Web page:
The Vineyard at Florence isn’t a familiar name to Texas wine drinkers. This is a new vineyard just a 2 1/2 hours drive south of Dallas down I-35. It is part of a luxury home development of the same name serving second home owners and executives who work in Georgetown and Round Rock. You might think that with such a real estate focus the vineyard would just be eye candy to complete the pastoral scenery. However, that is not the case. The developers searched the globe, literally, for a winemaker who could make the best wine from the grapes on the estate. They interviewed an Italian, a Californian, and an Australian before deciding that Texas challenges required Texas know how and appointing one of the state’s most experienced winemakers, Dan Gatlin of Inwood Estates Vineyards, to take charge of the wine making process.
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The Vineyard comprises 30 acres of Blanc du Bois (10 acres), Lenoir (8 acres), Norton (10 acres) and Cabernet Sauvignon (2 acres). It was planted in 2007, two years before Gatlin came on board. When I heard of the first three grape selections I must admit that I was skeptical that any notable wine could come from the venture. These varieties have traditionally had as their primary virtue their resistance to Pierce’s Disease, which is widespread in the state. Furthermore, these vines are pre-pubescent, in winemaking terms. So it was with considerable skepticism that I accepted an offer from The Vineyard at Florence to visit and taste their first vintage. Gatlin offered an interesting perspective on the potential of hybrid grape varieties “Today I am very impressed with the quality of the hybrid wines. If you had asked me 5 years ago, I would only have had my experience with New York wines and other eastern states to judge by. I was never impressed with those hybrid wines, so I would have probably suggested more Rhone Valley varietals. However, today we know that the hybrids simply NEED 2000 more degree-days to ripen properly, which they weren’t getting in the North. So now I have to say they turned out to be excellent choices for Williamson County, and I believe that 10 years from now they will be accepted once their reputation for quality has a chance to spread.”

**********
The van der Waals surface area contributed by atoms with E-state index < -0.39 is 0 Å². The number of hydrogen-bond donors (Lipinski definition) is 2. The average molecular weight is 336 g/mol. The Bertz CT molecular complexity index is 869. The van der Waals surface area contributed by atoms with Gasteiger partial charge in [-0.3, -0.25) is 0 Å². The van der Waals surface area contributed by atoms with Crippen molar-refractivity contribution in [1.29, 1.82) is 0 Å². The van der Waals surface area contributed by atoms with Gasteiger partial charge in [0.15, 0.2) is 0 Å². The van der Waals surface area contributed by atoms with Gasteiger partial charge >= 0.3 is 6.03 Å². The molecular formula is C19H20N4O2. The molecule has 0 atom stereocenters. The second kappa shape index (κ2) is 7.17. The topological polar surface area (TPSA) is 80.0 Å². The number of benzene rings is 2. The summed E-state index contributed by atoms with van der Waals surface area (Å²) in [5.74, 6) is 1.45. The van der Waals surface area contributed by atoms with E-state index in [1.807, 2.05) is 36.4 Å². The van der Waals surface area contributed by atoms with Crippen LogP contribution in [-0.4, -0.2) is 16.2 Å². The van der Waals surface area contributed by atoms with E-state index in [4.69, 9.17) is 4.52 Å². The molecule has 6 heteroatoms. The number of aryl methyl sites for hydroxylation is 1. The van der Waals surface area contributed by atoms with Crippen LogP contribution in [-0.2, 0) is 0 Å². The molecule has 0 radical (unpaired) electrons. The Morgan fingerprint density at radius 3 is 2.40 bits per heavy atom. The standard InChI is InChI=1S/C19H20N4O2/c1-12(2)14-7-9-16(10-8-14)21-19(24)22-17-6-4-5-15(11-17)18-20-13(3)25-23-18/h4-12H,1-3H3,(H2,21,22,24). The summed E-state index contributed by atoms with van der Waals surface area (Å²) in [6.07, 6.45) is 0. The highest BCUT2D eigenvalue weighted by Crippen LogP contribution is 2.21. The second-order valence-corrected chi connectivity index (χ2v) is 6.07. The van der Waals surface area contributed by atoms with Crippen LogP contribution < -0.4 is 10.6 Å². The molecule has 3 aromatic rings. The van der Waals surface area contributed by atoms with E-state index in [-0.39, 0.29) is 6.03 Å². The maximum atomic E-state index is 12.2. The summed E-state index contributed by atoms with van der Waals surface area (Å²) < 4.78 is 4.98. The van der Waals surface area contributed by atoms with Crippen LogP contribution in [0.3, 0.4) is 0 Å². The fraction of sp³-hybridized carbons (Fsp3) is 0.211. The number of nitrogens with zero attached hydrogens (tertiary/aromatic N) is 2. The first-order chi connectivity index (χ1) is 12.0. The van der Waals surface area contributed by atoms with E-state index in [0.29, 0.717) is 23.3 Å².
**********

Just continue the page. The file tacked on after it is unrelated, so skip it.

2009 “Forte”, Lenoir, Williamson County, TX. Soft tannins. Complex Lenoir fruit. Not overly sweet or portlike, unlike many examples of this grape. Gatlin believes that a few years on these 3-year old vines will lead to a wine that is a ringer for a Syrah.
2009 “Roma”, Norton, Williamson County, TX. Jammy, raspberry nose.
2009 “Veritas”, Cabernet Sauvignon, Williamson County, TX. Purple edge to the meniscus indicates how young this is. Complex nose of blackberries, coffee and pine needles. The textural experience in the mouth is the most flabbergasting experience of this young wine. The flavors are so intense it seems that every drop you place on your tongue just releases layer after layer of fruit.
More wines, including white wines, are on the way and will be released in the future.
These wines are available directly at the winery or may be ordered by calling them or contacting email@example.com. The winery is open for visitors and details may be found on their web site.